Probation Revocations

What To Expect If Your Probation Is Revoked

If the state of Texas has filed a Motion to Adjudicate Guilt or a Motion to Revoke Probation in your case, then you need to hire a lawyer to handle your revocation proceeding. At Sutton Milam & Fanning in Waco, we are here to skillfully guide you through every step.

First let us explain the difference between these two motions. A Motion to Adjudicate Guilt (MTAG) is the proper motion to revoke your community supervision if it was a deferred probation. A Motion to Revoke Probation is what they should have filed if you are on regular probation.

Don't Throw In The Towel And Give Up - It's Not Over Yet

If your goal is "to be continued" on probation, then the most important thing you need to do is to keep abiding by all the terms and conditions of your probation. Keep reporting. Keep doing your community service. Get caught up on all your payments. And of course, no weed.

The worst thing you can do is adopt the attitude of, "Screw it! I'm already revoked anyway." Remember, you are not yet revoked. The state has filed a motion and wants you to be revoked, but until the judge says it, you are still on probation. So make our job easier and handle your business as such.

You're Facing One Of Four Possible Outcomes

There are four basic possible outcomes for someone facing a probation violation charge:

First, it is possible that the state can completely withdraw their motion. In this case, a probationer simply continues his or her probation like a motion was never filed. This is generally the result of either prosecutors becoming convinced that they have filed the motion in error or that they simply will be unable to prove the violation that they have alleged. Or perhaps the violation is so small that some corrective action on the probationer's part is enough to satisfy the state without having the need to take it in front of the judge.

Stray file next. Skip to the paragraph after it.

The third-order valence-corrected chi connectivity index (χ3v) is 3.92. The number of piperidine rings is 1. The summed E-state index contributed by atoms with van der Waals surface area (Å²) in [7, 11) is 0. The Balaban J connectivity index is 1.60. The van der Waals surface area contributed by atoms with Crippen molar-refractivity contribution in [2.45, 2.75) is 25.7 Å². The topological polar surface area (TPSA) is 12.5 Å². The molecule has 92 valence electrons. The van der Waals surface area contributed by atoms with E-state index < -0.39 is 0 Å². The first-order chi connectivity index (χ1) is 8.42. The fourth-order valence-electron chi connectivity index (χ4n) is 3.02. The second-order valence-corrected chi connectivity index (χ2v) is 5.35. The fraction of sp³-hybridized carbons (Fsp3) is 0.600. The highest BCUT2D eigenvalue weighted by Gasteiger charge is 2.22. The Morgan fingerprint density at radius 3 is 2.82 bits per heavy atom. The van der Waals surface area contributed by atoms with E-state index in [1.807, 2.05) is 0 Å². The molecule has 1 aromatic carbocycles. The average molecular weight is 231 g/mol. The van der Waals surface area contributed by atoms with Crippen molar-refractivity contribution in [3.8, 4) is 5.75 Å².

Second, a probationer can insist upon a contested hearing. This is similar to a trial in that there will be witnesses called, but different in that there will be no jury. And whether you are guilty of the original charge is of no consequence. Here, it only matters whether the state can prove to a preponderance of the evidence (a considerably lower burden of proof than beyond a reasonable doubt) whether the probationer violated at least one condition of his probation.

If the probationer prevails at the hearing, obviously the motion will have been defeated and the probationer simply resumes probation as if the motion had never been filed. If the state proves its case, however, and the judge finds that the probationer has indeed committed the alleged violation, then the judge is free to set the punishment as he or she sees fit as long as it falls within the statutory range of punishment.

Third, pursuant to a plea agreement or an open plea to the judge, the probationer could be sanctioned and then left on probation. The term you will hear us use is "continued on probation." The spectrum of possible sanctions is limited only by the collective imaginations of the defense attorney, the prosecutor and the probation officer.

Some of the more common sanctions are jail time, increased fines, additional community service hours, counseling or various classes. In felony cases, Substance Abuse Felony Punishment (SAFP), Intermediate Sanctions Facility (ISF) and TDC Restitution Centers are also possible means by which the judge can dole out some punishment before continuing a defendant on probation. Folks do receive prison time credit for the lock-down portions of each of these programs.

Fourth, your probation may be revoked and you may be sentenced to jail or prison. To read about different ways in which a misdemeanor jail sentence may be served, check out our McLennan County Jail page. To read about parole on a felony parole sentence, check out our Parole page.

Schedule A Free Consultation

Don't wait to call Sutton Milam & Fanning at 254-633-3048 to set up a free consultation with one of our defense lawyers today. You can also email us.